from Anna Merzagora, Kurtulus Izzetoglu, and Hasan Ayaz—Drexel University
Q: What areas are potentially available for study?
A: Rostrolateral Prefrontal Cortex: More precisely, the following Brodmann Areas can be monitored via the fNIRS imaging device: 10, 11, 46, 47 for executive functions such as: working memory, attention, problem solving, decision making, et cetera.
The fNIRS sensor can access other cortical areas other than the prefrontal, if the subject is bald or shaved. However there are some areas that are difficult to reach. For example the ventral-medial PFC (i.e., the part of the cortex that “folds in” in the middle and the orbito-frontal cortex “folds” behind the eyes, so that they are not accessible). Also the temporal cortex is not totally accessible with our probe because of the ears. Motor cortex and visual cortex are available for measuring, again, in subjects with no hair.
Please see more about fNIRS optode locations in Liu, Y. et al. Measuring speaker–listener neural coupling with functional near infrared spectroscopy. Sci Rep 7, 43293 (2017) and the accompanying Supplementary Information.
Q: Response time?
A: A normal hemodynamic response is within 2 sec-6 sec. With some individuals, not vigilant enough or sleep deprived, it might be 10 sec.
Q: BNC trigger out delay from COBI?
A: The delay from when the recording in COBI starts to when the trigger is sent will not exceed 5 msec. The fNIR Imager sends pulses that are 150 msec wide and the positive rising edge of the pulse should be used for synchronization.
Q: Placement guidelines for sensor based on choice of brain area of interest?
A: The sensor covers most of the forehead (hairless part) for average adults. If the sensor is placed over the hairy part of the side of the head, the signal strength decreases on those side channels (1-2 on the left, 15-16 on the right). For practical purpose, it would provide the best standardized measure if placed as follows:
i. middle of the sensor should point to the nose of the subject
ii. bottom of the sensor should be just above the eyebrows
iii. sides of the sensor should not be over the hairy part of the sides
Q: What are the strengths and limitations of fNIRS?
A – Strengths: Portability, and thus field deployable; safer–uses light emitting diodes, not laser; affordable–cost is much less than others; various validation studies exist for monitoring dorsolateral prefrontal cortex; easy to use – calibration, baseline recording and probe placement takes not more than 10 minutes for an experimenter. 16 channels are well suited for full forehead scan.
A – Limitations: Cannot work on the hairy part of the skull, thus only allows forehead scans; no absolute measurements for the concentration of oxy and deoxy hemoglobin – only relative measures compared to the baseline. However, please keep in mind that most of the cognitive protocol designs are well in line with the device operation as most of the task protocols require ‘resting’ record; not allowing full head scans – note that some cognitive studies require measurements from other brain regions simultaneously; also this is a spectroscopy system not an optical topography system which allows multi-channel screening of various depth of brain so that better 2-D images can be obtained – note that topography systems are not suited for field settings as their size is an issue.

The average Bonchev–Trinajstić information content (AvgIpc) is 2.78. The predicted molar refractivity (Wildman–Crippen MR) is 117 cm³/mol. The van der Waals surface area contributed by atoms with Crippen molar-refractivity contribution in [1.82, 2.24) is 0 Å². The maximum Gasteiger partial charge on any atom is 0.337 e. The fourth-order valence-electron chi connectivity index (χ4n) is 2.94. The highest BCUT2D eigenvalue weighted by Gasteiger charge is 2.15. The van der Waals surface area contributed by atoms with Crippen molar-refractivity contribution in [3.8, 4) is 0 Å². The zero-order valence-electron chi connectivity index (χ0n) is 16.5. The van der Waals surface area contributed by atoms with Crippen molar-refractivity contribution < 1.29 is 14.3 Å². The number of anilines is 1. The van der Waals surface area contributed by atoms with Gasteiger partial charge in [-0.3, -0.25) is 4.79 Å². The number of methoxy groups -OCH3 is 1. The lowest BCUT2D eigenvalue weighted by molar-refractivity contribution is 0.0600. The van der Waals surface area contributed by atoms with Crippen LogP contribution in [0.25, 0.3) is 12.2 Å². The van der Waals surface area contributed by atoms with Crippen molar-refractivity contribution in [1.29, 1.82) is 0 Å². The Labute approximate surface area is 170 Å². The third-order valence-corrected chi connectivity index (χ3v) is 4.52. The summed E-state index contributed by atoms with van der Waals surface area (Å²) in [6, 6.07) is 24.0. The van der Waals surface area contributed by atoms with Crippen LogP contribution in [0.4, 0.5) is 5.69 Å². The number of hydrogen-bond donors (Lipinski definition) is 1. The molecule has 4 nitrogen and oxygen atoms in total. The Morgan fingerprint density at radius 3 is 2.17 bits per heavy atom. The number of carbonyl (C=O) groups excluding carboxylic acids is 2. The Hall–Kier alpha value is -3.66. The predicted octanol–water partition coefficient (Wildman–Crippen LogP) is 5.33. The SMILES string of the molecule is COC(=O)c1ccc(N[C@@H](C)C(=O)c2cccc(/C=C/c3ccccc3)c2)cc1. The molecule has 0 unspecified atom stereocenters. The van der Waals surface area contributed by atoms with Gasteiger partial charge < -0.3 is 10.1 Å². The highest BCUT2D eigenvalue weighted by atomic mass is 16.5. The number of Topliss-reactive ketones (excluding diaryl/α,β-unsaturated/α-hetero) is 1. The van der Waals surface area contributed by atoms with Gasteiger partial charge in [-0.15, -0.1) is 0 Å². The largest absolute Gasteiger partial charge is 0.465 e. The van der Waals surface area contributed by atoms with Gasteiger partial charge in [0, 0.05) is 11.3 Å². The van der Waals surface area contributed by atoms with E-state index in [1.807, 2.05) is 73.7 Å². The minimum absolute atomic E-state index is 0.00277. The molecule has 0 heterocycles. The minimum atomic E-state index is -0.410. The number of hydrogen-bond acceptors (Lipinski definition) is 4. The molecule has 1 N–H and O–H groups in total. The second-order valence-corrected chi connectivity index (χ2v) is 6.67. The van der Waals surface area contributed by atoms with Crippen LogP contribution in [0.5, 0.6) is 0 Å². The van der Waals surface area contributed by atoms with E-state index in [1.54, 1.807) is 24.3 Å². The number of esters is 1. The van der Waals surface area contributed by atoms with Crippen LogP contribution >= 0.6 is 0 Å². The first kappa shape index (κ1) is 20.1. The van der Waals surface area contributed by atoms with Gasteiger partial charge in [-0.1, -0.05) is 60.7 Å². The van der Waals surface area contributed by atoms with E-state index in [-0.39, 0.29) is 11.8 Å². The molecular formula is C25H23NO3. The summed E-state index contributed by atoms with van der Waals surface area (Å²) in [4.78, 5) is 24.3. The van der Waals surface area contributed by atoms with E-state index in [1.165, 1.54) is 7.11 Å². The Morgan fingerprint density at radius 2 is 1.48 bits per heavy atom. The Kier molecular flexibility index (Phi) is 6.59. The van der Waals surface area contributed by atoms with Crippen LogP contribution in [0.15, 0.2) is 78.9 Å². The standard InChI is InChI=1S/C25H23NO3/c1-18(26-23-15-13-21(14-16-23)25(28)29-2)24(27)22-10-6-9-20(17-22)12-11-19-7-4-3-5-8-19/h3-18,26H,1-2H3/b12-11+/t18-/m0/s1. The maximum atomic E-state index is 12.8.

Q: Identify a location or activity?
A: This mostly depends on the cognitive protocol design, which is a true statement for all neuroimaging devices. If the protocol does not elicit any signal in the brain, there is no way to record it. However, various groups including the Drexel Optical Imaging team have implemented many standardized protocols for working memory (i.e., n-back), attention (target categorization, ANT), problem solving (anagram), cognitive workload (air traffic controller task, UAV ground controller task, etc.) and demonstrated that all protocol-induced activities have been identified and the results are in agreement with fMRI and/or EEG studies.
Q: Protocol guidelines?
A: When we design our protocols for various research, we always go through the fMRI protocols and try to be in line with those settings for the response time as we measure the same biomarker. Users should review fMRI literature and use its approach for stimuli number, inter-stimulus time, etc. For example, we have protocols with even 1.5 seconds response duration for attention studies. fMRI studies/references are a good source for protocol designs as many studies have been already published for cognition related research.
Q: Issues from perspiration? Effect when sensor saturated?